Mnemonic font switches

While learning a document markup language like ConTeXt, it can be hard to remember all the commands. ConTeXt provides other, easy-to-remember font switches. So for bold you can use \bold, for italic you can use \italic, for slanted you can use \slanted, and so on. You can probably guess what the following do:

\normal \slanted
\boldslanted \slantedbold
\bolditalic \italicbold
\small \smallnormal
\smallbold \smallslanted
\smallboldslanted \smallslantedbold
\smallbolditalic \smallitalicbold
\sans \sansserif
\sansbold \smallcaps

In addition, the commands \smallbodyfont and \bigbodyfont can be used to change the font size. The relative size depends on the value of big and small in \definebodyfontenvironment.

These mnemonic font switches are pretty smart. You can either use them as font style switches inside a { group }, or as a font changing command that takes an argument. For example,

This is {\bold bold} and so is \bold{this}. But this is not.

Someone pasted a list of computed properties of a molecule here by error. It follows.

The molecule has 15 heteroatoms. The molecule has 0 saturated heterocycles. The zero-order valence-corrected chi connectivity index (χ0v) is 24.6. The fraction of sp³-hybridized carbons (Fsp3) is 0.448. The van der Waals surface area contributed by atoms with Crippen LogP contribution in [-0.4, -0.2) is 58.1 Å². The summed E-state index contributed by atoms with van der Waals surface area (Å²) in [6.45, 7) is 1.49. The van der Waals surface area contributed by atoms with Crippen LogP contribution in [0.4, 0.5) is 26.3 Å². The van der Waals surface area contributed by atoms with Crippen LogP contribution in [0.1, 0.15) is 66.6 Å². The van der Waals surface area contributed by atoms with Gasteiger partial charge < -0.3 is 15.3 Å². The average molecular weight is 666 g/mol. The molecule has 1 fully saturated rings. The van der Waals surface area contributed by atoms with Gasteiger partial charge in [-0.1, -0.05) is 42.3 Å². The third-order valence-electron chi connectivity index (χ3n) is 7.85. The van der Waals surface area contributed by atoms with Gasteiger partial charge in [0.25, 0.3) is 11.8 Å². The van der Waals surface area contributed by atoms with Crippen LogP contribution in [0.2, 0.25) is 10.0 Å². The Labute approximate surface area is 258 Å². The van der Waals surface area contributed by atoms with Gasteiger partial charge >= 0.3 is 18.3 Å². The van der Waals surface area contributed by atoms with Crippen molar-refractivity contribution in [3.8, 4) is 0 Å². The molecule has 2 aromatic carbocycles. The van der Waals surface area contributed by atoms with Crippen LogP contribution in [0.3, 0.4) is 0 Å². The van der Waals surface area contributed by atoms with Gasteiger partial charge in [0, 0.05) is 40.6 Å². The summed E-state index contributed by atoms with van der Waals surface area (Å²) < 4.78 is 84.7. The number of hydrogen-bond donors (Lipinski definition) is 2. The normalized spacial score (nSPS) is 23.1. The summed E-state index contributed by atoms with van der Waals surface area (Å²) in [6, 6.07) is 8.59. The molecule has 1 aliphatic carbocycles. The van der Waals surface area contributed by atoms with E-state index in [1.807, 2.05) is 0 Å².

These mnemonic font switches can also be used for all style=... options, and while using them as style options, you can just give the command name without the backslash. For example:

\setuphead[section][style=bold] 

(\boldface shown above is also defined to parallel the \typeface and \swapface switches.)

Capitalizing words

  • Note that \WORD, \Word and all following macros aren't switches, but commands (brackets behind, not around): {\em switch}, vs \Word{macro}.

Underline, strike through, and overline

The canonical way is \overstrike{text}. However, it you're using mycrotypography with \setupalign[hz,hanging] expect the rule to be placed over the character (with the Latin Modern fonts you should not have this problem, experienced with Linux Libertine and mkiv). This is not what is expected. The workaround is to put the overstriked text in a \inframed[frame=off]{}.

E.g.

bla bla bla \inframed[frame=off]{\overstrike{striked}} bla bla

Disabling mycrotypography also works, but probably not desiderable.